“First, you need what we call ‘activity data’, which is information on the types of deforestation or land-use changes taking place in the country, you need to know how much reforestation is happening. Second, you need emissions factors, which are an estimate of the greenhouse gas emissions generated per hectare of forest that is converted to another use – say converting a peat swamp to an oil palm plantation,” he said.
“You can then put all that information together, following our method, to come up with an estimate of how much carbon would be emitted from deforestation in a country – and how much would be saved by leaving it alone.”
What’s driving deforestation?
Scientists have also been working to give countries guidance on the drivers of deforestation. Until recently, few countries have been able to say exactly what proportion of deforestation was linked to agriculture, infrastructure development, mining or logging due to a lack of data.
But a new report from CIFOR associate Martin Herold and colleagues outlines the major drivers for 46 REDD+ countries, and provides a way to estimate drivers for countries without data, until more detailed work is done.
Such information is vital to help countries design and implement effective policies to slow down degradation and deforestation.
Fixing the finances
In addition, Arild Angelsen – a professor of economics at the Norwegian University of Life Sciences and a senior CIFOR associate – is working to resolve some of the financial problems associated with REDD+.
“The basic question is what to pay for, and how,” he says.
“The simple answer is to pay a set rate for emissions reductions. But there are good reasons for not doing that.”
Firstly, Angelsen says, the initial emissions reductions a country makes are easier to achieve, so paying a set carbon price for these could imply overcompensating countries or projects. The scarce money the global community has for REDD+ could be spent more effectively, he says.
Secondly, REDD+ countries have different responsibilities and capabilities, and this should also be reflected in international REDD payments.
“Middle-income countries should assume higher responsibility compared to the poorest countries. Key REDD+ countries such as Brazil and Indonesia have also clearly said that REDD+ bill should be shared between the countries themselves and the international community,” Angelsen says.
The exact split is ultimately a political question, but researchers can help in formulating some principles and the implications of these.
Angelsen and co-researchers have developed an approach to setting a “financial incentive benchmark”. It will balance different considerations, such as the financial interest of the countries to participate, and to economize the use of the REDD funding available.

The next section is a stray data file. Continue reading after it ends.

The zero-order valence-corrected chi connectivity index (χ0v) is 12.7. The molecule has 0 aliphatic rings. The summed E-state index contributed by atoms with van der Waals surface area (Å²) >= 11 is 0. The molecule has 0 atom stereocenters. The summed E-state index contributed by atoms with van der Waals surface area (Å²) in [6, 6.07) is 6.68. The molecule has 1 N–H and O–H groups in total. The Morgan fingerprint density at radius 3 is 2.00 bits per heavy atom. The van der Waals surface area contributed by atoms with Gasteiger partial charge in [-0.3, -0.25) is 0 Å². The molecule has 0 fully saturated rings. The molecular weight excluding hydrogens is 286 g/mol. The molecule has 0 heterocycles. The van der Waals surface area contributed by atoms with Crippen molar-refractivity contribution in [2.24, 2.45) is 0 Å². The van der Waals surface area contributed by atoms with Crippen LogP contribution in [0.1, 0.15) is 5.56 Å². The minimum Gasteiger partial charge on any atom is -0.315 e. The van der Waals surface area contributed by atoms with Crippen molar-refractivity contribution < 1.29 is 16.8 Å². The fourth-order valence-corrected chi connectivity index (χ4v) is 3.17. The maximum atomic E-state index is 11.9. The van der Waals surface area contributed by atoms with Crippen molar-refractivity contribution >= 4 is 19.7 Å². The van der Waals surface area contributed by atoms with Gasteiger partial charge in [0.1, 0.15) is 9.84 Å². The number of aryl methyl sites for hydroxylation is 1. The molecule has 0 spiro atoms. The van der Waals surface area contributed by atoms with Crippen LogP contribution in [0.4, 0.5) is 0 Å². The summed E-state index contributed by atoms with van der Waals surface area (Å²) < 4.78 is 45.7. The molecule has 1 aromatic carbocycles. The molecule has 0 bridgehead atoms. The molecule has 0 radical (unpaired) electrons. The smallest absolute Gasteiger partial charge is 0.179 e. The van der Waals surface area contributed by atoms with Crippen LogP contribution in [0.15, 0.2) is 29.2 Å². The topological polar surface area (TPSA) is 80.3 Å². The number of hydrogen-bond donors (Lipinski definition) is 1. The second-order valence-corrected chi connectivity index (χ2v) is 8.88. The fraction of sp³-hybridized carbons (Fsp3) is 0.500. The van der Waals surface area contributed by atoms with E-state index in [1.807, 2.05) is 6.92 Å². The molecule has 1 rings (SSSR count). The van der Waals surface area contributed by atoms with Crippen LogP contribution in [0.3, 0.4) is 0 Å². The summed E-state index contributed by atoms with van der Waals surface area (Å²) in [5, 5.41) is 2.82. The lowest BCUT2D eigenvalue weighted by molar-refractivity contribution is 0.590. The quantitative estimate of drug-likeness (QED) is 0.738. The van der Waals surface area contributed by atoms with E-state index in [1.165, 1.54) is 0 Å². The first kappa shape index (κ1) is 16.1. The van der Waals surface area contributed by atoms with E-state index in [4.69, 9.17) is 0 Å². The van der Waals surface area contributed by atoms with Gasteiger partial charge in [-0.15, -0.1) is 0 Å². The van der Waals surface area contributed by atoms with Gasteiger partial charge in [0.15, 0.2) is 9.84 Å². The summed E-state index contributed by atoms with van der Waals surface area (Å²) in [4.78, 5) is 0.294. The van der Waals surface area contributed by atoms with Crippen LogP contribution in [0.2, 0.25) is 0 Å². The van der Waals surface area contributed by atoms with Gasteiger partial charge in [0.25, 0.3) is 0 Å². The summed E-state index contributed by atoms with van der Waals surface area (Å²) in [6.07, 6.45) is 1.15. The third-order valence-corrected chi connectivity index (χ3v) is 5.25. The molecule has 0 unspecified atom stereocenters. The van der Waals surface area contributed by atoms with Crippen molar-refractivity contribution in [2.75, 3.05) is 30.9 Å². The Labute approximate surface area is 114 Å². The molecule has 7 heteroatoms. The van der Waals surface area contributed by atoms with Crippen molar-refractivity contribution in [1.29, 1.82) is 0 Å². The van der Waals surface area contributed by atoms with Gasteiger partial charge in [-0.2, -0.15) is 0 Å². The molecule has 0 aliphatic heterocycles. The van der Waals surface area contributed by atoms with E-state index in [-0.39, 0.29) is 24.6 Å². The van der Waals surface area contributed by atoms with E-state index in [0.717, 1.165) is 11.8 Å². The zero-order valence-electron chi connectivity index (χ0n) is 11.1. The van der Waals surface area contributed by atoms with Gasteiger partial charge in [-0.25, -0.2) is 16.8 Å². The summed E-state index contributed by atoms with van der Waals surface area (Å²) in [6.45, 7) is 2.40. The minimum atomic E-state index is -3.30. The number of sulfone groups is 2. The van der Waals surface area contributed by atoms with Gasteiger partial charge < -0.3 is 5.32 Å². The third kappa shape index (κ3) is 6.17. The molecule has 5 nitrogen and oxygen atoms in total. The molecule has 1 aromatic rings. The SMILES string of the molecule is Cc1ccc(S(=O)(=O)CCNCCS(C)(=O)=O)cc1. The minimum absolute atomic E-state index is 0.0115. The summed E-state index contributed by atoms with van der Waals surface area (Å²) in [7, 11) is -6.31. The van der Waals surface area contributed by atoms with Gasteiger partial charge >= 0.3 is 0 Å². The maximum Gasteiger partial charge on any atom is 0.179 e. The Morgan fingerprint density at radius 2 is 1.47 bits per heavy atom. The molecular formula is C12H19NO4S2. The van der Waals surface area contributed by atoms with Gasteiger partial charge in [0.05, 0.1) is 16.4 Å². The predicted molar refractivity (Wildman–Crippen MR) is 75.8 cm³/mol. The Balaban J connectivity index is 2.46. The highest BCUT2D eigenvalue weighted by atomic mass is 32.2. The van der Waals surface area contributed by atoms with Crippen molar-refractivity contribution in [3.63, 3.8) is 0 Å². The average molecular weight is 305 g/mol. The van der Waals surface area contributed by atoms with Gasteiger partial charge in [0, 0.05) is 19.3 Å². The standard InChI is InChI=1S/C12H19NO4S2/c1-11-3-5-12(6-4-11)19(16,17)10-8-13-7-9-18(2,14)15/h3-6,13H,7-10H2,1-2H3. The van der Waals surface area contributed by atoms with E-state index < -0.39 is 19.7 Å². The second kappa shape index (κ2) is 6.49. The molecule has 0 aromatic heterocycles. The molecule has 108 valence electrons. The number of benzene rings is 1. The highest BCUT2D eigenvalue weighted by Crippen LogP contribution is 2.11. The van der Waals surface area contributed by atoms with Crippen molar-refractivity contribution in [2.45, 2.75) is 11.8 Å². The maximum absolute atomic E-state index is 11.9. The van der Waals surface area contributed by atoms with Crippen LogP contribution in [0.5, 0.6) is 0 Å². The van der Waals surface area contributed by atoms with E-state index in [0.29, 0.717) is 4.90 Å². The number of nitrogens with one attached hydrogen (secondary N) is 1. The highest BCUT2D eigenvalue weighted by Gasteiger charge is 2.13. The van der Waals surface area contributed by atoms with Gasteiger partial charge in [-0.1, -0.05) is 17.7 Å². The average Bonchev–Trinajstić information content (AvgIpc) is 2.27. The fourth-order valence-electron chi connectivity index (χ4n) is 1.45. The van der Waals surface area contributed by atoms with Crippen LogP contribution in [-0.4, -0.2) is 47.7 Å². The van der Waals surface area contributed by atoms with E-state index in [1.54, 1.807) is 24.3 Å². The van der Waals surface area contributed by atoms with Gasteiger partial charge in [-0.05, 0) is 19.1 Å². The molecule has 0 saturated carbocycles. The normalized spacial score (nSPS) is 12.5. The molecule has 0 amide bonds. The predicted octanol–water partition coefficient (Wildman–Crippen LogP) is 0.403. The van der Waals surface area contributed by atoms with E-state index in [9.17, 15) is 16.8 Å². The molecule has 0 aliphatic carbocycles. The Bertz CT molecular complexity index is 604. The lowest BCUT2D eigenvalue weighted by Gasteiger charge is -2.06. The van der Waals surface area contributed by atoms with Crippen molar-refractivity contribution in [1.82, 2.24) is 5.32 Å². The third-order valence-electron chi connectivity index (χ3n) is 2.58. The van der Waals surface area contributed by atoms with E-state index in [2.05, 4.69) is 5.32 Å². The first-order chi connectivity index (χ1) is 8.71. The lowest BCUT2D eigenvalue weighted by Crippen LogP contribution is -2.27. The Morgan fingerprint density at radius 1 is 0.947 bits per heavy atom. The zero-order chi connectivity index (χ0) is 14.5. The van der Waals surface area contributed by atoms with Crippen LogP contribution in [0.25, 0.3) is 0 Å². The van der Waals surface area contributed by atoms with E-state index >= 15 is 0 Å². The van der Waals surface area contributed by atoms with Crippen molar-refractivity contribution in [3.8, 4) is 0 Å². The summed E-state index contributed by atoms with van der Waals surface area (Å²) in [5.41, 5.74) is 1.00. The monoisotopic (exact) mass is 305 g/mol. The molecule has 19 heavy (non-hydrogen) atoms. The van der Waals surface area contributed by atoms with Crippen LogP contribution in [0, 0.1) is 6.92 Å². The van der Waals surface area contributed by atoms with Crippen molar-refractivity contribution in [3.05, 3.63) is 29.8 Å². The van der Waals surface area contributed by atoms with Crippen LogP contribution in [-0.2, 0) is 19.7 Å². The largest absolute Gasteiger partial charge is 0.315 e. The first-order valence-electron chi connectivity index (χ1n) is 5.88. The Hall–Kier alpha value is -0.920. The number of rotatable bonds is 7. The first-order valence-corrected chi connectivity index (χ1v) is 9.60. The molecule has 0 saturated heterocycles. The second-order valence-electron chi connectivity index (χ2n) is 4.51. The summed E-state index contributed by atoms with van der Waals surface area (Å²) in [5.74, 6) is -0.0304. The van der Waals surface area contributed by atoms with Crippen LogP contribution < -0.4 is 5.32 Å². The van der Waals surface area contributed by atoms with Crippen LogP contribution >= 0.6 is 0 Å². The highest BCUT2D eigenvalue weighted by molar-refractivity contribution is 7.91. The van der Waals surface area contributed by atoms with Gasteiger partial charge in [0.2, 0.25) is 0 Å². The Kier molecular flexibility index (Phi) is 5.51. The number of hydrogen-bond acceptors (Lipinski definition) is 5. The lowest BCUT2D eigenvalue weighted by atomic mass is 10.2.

“We need to find a system that we can afford,” Angelsen says.
“This is often overlooked. The UN climate negotiations sometimes comes up with promises I believe everybody knows are highly unrealistic, for example a Green Climate Fund disbursing USD 100 billion per year by 2020.
“Negotiators need to look at how to fund and implement their promises, if not their credibility is undermined.”
Countries can start now
Lou Verchot says the recent advances in the technical side of REDD+ mean the scheme is ready to go forward – once the political hurdles on MRV and finance have been cleared.
“It is going to come down to a political decision at some point, countries are going to have to negotiate and make some decisions,” he said. “This means committing to emission reduction actions, committing finance and agreeing on how emissions reductions will be verified.”
“But this work should help to facilitate the political process as well, because we’ve done this very transparently. Everyone can see the numbers and use them as a basis for negotiations – to decide what you will accept as activity data, what you will accept as emissions factors, what are you willing to accept with respect to the drivers of future deforestation.”
He says countries can start this process now.
“Here is a framework, we’ve shown different ways that countries could formulate solutions to the problem,” he said.
“What you need to do now is find the proper formulation that fits the specific country.”
“It’s much less of a mystery now than it was in 2005.”